Although it might not be obvious, a material like lead has multiple magnetic fields, one inside and another on its surface. Until recently, researchers could confidently measure only surface fields. Now, in a recent Nature Communications paper, materials scientists in Germany describe a way to create detailed maps of the direction and strength of magnetic fields inside bulky materials like those used in electric engines and high-efficiency transformers.
The new method uses neutrons, neutrally charged subatomic particles that spin in the opposite direction of a magnetic field’s alignment. Because neutrons are so small and chargeless, they easily penetrate many materials. The team took advantage of these properties, scanning a sample of lead with neutrons that all had the same spin. When they hit a magnetic field inside the sample, their spin changed detectably, letting researchers plot the information.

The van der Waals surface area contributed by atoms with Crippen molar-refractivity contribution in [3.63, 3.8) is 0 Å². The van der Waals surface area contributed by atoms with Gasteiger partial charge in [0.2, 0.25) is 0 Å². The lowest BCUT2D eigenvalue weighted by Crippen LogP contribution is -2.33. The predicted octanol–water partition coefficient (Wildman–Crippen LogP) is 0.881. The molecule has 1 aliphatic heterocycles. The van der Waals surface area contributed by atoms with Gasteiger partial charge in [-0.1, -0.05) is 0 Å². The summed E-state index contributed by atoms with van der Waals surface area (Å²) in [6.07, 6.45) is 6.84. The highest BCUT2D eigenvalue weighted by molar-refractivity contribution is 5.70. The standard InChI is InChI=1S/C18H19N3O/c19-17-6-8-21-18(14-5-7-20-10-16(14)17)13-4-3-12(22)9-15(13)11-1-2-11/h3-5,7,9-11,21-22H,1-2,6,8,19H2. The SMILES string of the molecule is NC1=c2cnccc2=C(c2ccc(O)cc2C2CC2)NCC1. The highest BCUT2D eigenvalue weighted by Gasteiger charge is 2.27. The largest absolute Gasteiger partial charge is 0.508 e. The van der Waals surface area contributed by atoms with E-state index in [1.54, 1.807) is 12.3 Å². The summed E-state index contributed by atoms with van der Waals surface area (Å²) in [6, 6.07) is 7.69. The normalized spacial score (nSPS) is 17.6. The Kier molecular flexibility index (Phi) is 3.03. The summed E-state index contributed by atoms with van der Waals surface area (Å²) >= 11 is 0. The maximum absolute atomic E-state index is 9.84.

The image shows the magnetic field in and around the lead sample (outlined in white). Warmer colors denote stronger sections of the magnetic field.
[This story originally appeared in print as "Inner Magnetism."]